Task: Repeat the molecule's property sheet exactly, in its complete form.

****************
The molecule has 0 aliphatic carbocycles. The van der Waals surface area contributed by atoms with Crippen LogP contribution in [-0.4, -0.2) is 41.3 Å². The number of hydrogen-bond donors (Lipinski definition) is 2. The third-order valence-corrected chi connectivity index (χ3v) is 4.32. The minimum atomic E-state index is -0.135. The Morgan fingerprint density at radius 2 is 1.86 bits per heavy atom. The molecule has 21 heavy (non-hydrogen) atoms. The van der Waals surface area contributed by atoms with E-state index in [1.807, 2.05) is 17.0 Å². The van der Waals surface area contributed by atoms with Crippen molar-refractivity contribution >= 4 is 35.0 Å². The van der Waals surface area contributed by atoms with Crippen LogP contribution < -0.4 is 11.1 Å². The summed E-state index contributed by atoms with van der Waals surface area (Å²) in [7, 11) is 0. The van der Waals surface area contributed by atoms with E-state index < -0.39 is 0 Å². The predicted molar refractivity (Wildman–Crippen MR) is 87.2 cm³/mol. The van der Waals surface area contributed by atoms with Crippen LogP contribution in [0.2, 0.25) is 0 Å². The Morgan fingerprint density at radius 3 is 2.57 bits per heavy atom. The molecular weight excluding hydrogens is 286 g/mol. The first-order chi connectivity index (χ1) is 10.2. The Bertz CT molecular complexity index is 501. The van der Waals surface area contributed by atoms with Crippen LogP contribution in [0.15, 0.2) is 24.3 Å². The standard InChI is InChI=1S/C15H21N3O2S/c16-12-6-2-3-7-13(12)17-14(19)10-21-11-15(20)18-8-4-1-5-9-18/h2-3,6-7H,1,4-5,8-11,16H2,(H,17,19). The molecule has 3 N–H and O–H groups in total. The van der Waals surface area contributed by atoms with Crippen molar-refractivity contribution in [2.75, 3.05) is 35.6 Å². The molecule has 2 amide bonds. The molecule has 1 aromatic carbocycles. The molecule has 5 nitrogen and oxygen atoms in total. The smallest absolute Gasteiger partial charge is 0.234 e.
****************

The molecule has 0 aliphatic carbocycles. The van der Waals surface area contributed by atoms with Crippen LogP contribution in [-0.4, -0.2) is 41.3 Å². The number of hydrogen-bond donors (Lipinski definition) is 2. The third-order valence-corrected chi connectivity index (χ3v) is 4.32. The minimum atomic E-state index is -0.135. The Morgan fingerprint density at radius 2 is 1.86 bits per heavy atom. The molecule has 21 heavy (non-hydrogen) atoms. The van der Waals surface area contributed by atoms with E-state index in [1.807, 2.05) is 17.0 Å². The van der Waals surface area contributed by atoms with Crippen molar-refractivity contribution >= 4 is 35.0 Å². The van der Waals surface area contributed by atoms with Crippen LogP contribution < -0.4 is 11.1 Å². The summed E-state index contributed by atoms with van der Waals surface area (Å²) in [7, 11) is 0. The van der Waals surface area contributed by atoms with E-state index < -0.39 is 0 Å². The predicted molar refractivity (Wildman–Crippen MR) is 87.2 cm³/mol. The van der Waals surface area contributed by atoms with Crippen LogP contribution in [0.2, 0.25) is 0 Å². The Morgan fingerprint density at radius 3 is 2.57 bits per heavy atom. The molecular weight excluding hydrogens is 286 g/mol. The first-order chi connectivity index (χ1) is 10.2. The Bertz CT molecular complexity index is 501. The van der Waals surface area contributed by atoms with Crippen LogP contribution in [0.15, 0.2) is 24.3 Å². The standard InChI is InChI=1S/C15H21N3O2S/c16-12-6-2-3-7-13(12)17-14(19)10-21-11-15(20)18-8-4-1-5-9-18/h2-3,6-7H,1,4-5,8-11,16H2,(H,17,19). The molecule has 3 N–H and O–H groups in total. The van der Waals surface area contributed by atoms with Crippen molar-refractivity contribution in [2.75, 3.05) is 35.6 Å². The molecule has 2 amide bonds. The molecule has 1 aromatic carbocycles. The molecule has 5 nitrogen and oxygen atoms in total. The smallest absolute Gasteiger partial charge is 0.234 e.